olderthandirt
02-27-2004, 10:49 PM
Been planning on retireing at 55 yrs old and I'm only a couple yrs away. Gonna live a little before dieing. If you don't want to work till you die plan and save and save and save. And if retirement ain't all its cut out to be I'll come out and start working again the biz is staying in the family.

The Lawn Boy Pro
02-27-2004, 11:16 PM
Originally posted by Kelly's Landscaping
I know a guy next town over I call him old man Mike he runs a business call Mike an Joes landscaping only there is no Joe his son didnít like it but heís around age 75 tuff as nails. Guy cracks me up does 135 lawns a week with just him and one helper more then half are 1 acre or larger. And he a true hacker but his clients seem to like him despite his favorite way to talk to people offering jobs he donít want iv seen him use this more then 10 times { F U lady } heís a trip at one time he had 7 crews so heís much smaller then he use to be but wont give it up.

My stepfather is age 72 life long farmer and I can only hope to make his kind of money {he can buy most of your houses in cash just off the income of a single week in May during flower season} The old guys can be very weathered and very tuff I had some idiot on my lawn working for me get in to an argument with my step dad and actually picked up a shovel and held it like a bat and was ready to swing it at the old guy his response so which end of that shovel do you want to eat first son. I sent them both home for acting immature donít underestimate old guys if they work for a living and I mean work not some pansy job they are in much better shape then you would guess. Ive never seen such loooooooooooooooooooooooooong run-on sentences in my life!!!!!!:eek: :o

Doc Pete
02-27-2004, 11:20 PM
I turn 54 tomorrow. I work for the church FT doing all the inside and outside work, which includes about 15 hours of mowing/trimming a week in season. Iím starting my twenty first year. I also landscape pt to support myself and family by mowing, trimming, pruning, leave blowing and snowblowing/plowing.
This Iíve been doing for the last 20 years.
Iím still in great shape. I treat my body like my machines: work hard, but donít overstress myself. Also, all my equipment is kept in top notch condition. If something vibrates I fix it. Vibration will kill you. I take breaks doing trimming and pruning and stopped thinking I was made of stone 15 years ago.
I do not use a rider, other than for fall cleanups. If my body tells me something is wrong I see the doctor. I donít drink or smoke. I expect to work till I die, because if I stop working Iíd feel I was dead away.

Here I am at work last year........This is livin :)

GarPA
02-28-2004, 05:35 AM
I'm 49 and holding (we stopped having bdays at my house)..you can do most of this well into your older years. Occasionally my dad will help out on easy stuff like flower installs , move tools around etc and he's 75 and going strong. The comment someone made above about farmers working in their old age is a very good analogy as much of our work is similar to what they do and I see some old farmers at the restaurant who are in very good shape and still doing farming. THe longer your;re in the business, the more you will get "body smart"..by that I mean you will learn which machines can save you and your body, and which work tasks pose a good chance for a career ending injury. I use machines as much as possible. One thing that I will get away from as I get older will be the large plant/tree installs. Even with augers and skid steers, theres always some lugging and moving the plants around and thats a recipe for a permanent injury so we;ll let the big installs for the other companies as we move toward Geezerville.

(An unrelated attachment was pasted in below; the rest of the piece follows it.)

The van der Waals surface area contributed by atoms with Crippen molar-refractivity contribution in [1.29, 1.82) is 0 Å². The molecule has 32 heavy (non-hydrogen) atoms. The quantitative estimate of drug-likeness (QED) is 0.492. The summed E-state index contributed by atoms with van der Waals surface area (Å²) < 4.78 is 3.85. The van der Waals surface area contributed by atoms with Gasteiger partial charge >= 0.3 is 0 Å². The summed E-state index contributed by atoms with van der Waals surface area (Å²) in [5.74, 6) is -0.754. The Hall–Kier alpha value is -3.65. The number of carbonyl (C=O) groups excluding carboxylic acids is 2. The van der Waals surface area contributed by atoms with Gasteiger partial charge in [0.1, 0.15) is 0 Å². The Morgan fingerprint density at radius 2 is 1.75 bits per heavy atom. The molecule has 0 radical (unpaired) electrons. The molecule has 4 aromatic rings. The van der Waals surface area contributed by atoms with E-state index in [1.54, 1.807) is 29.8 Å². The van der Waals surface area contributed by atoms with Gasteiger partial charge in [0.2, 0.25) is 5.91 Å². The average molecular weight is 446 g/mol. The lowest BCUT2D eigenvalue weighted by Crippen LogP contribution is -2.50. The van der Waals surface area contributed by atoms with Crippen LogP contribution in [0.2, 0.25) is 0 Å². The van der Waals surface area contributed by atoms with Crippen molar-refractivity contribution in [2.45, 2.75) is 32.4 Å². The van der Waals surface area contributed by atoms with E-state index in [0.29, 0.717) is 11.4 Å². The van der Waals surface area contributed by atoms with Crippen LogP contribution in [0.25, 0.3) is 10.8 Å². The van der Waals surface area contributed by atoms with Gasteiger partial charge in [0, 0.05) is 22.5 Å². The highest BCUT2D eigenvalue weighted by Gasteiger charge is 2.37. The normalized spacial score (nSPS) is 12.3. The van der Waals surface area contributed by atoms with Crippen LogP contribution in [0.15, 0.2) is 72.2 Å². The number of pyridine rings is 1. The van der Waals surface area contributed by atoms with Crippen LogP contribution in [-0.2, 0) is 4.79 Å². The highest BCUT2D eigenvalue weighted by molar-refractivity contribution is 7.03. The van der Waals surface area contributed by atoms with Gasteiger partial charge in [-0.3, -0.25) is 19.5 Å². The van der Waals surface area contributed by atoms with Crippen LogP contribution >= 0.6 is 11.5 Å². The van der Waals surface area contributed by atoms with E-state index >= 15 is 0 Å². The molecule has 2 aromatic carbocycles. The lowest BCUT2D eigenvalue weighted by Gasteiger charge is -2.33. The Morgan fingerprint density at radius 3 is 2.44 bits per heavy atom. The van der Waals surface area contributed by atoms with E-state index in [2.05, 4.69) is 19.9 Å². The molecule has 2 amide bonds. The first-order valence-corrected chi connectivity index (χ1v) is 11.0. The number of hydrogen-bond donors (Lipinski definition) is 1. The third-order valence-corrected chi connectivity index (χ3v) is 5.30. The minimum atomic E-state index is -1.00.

We do need though to watch our for the repetitive stress injuries caused by the vibrations of 2 cycle equipment...and they can literally put you out of business because sometimes surgery cant fix the problem...only stopping the activity that caused it is the solution. My wife has been to hell and back with a nerve problem in her arm from computer work.
I bought some 'gel' gloves from Mechanix but I;m not sure they help much.

Also, as the business matures, I will keep cherry picking the easy, profitable accounts and get rid of the tough properties. Then when I have 1 foot in the grave, at least I wont have any of those headache properties that most of us accept when we're trying to grow the business

oh and dont forget the Geritol and Metamucil...

odin
02-28-2004, 06:21 AM
im 55 still hard as a rock..i worked and got my time in at gm stamping plants many hard jobs like throwing 75 lb caddy doors off the line ...
Even with the hard landscapeing work i lift weights to the extreme 12 months out of the year..still can push 400 lbs on the bench press.The weights keep my body strong and relieve stess...
I have 5 arces setup with a setup that i go though basically what is ranger fitness in the off season .If this setup dont kill a person it will make you stronger.
And i watch what goes in my body ...no drugs no liquor no pain killers ....havent had any kind of pain killers since i was shot in vietnam.I treat my body as if it is a temple and put no poison substances in it.
Do exercise watch what you put in your month when you eat and drink ....just like maintaining your equipment ...your body will last longer and be healthy and strong longer.and the longer you can do the phyical work of landscapeing.